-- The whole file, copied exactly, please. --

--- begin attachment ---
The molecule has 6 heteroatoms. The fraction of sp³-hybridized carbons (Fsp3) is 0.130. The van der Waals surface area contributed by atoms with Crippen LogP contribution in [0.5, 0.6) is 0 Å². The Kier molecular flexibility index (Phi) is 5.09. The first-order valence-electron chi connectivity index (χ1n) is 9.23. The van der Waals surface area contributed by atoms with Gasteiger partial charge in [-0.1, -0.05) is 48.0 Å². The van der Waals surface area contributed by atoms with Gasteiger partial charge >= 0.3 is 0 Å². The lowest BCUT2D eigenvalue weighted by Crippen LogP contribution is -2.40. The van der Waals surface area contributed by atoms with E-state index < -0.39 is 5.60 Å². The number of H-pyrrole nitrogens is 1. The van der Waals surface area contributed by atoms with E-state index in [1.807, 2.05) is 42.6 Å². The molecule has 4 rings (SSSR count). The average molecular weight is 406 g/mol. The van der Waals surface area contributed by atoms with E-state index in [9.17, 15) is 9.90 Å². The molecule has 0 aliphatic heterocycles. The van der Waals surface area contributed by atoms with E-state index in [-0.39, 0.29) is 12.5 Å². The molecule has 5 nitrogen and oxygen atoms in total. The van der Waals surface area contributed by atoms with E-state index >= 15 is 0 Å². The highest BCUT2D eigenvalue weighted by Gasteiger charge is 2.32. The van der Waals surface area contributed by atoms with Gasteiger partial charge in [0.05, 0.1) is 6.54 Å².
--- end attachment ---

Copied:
The molecule has 6 heteroatoms. The fraction of sp³-hybridized carbons (Fsp3) is 0.130. The van der Waals surface area contributed by atoms with Crippen LogP contribution in [0.5, 0.6) is 0 Å². The Kier molecular flexibility index (Phi) is 5.09. The first-order valence-electron chi connectivity index (χ1n) is 9.23. The van der Waals surface area contributed by atoms with Gasteiger partial charge in [-0.1, -0.05) is 48.0 Å². The van der Waals surface area contributed by atoms with Gasteiger partial charge >= 0.3 is 0 Å². The lowest BCUT2D eigenvalue weighted by Crippen LogP contribution is -2.40. The van der Waals surface area contributed by atoms with E-state index < -0.39 is 5.60 Å². The number of H-pyrrole nitrogens is 1. The van der Waals surface area contributed by atoms with E-state index in [1.807, 2.05) is 42.6 Å². The molecule has 4 rings (SSSR count). The average molecular weight is 406 g/mol. The van der Waals surface area contributed by atoms with E-state index in [9.17, 15) is 9.90 Å². The molecule has 0 aliphatic heterocycles. The van der Waals surface area contributed by atoms with E-state index in [-0.39, 0.29) is 12.5 Å². The molecule has 5 nitrogen and oxygen atoms in total. The van der Waals surface area contributed by atoms with E-state index >= 15 is 0 Å². The highest BCUT2D eigenvalue weighted by Gasteiger charge is 2.32. The van der Waals surface area contributed by atoms with Gasteiger partial charge in [0.05, 0.1) is 6.54 Å².